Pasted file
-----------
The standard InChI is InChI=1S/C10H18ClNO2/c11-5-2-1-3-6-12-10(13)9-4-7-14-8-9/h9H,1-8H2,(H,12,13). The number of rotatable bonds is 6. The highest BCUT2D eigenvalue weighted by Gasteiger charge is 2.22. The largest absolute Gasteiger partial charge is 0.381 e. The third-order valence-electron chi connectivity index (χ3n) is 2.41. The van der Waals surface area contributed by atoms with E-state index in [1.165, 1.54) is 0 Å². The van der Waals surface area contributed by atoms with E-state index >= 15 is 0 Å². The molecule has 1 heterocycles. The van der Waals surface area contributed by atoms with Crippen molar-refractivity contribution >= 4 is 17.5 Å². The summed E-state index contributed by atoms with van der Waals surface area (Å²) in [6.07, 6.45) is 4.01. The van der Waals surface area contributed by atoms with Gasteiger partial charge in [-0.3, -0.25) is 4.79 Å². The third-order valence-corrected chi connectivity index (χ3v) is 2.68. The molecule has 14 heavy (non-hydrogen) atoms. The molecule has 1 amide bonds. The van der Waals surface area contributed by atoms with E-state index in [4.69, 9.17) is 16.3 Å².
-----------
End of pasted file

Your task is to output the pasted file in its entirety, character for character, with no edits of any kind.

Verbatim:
The standard InChI is InChI=1S/C10H18ClNO2/c11-5-2-1-3-6-12-10(13)9-4-7-14-8-9/h9H,1-8H2,(H,12,13). The number of rotatable bonds is 6. The highest BCUT2D eigenvalue weighted by Gasteiger charge is 2.22. The largest absolute Gasteiger partial charge is 0.381 e. The third-order valence-electron chi connectivity index (χ3n) is 2.41. The van der Waals surface area contributed by atoms with E-state index in [1.165, 1.54) is 0 Å². The van der Waals surface area contributed by atoms with E-state index >= 15 is 0 Å². The molecule has 1 heterocycles. The van der Waals surface area contributed by atoms with Crippen molar-refractivity contribution >= 4 is 17.5 Å². The summed E-state index contributed by atoms with van der Waals surface area (Å²) in [6.07, 6.45) is 4.01. The van der Waals surface area contributed by atoms with Gasteiger partial charge in [-0.3, -0.25) is 4.79 Å². The third-order valence-corrected chi connectivity index (χ3v) is 2.68. The molecule has 14 heavy (non-hydrogen) atoms. The molecule has 1 amide bonds. The van der Waals surface area contributed by atoms with E-state index in [4.69, 9.17) is 16.3 Å².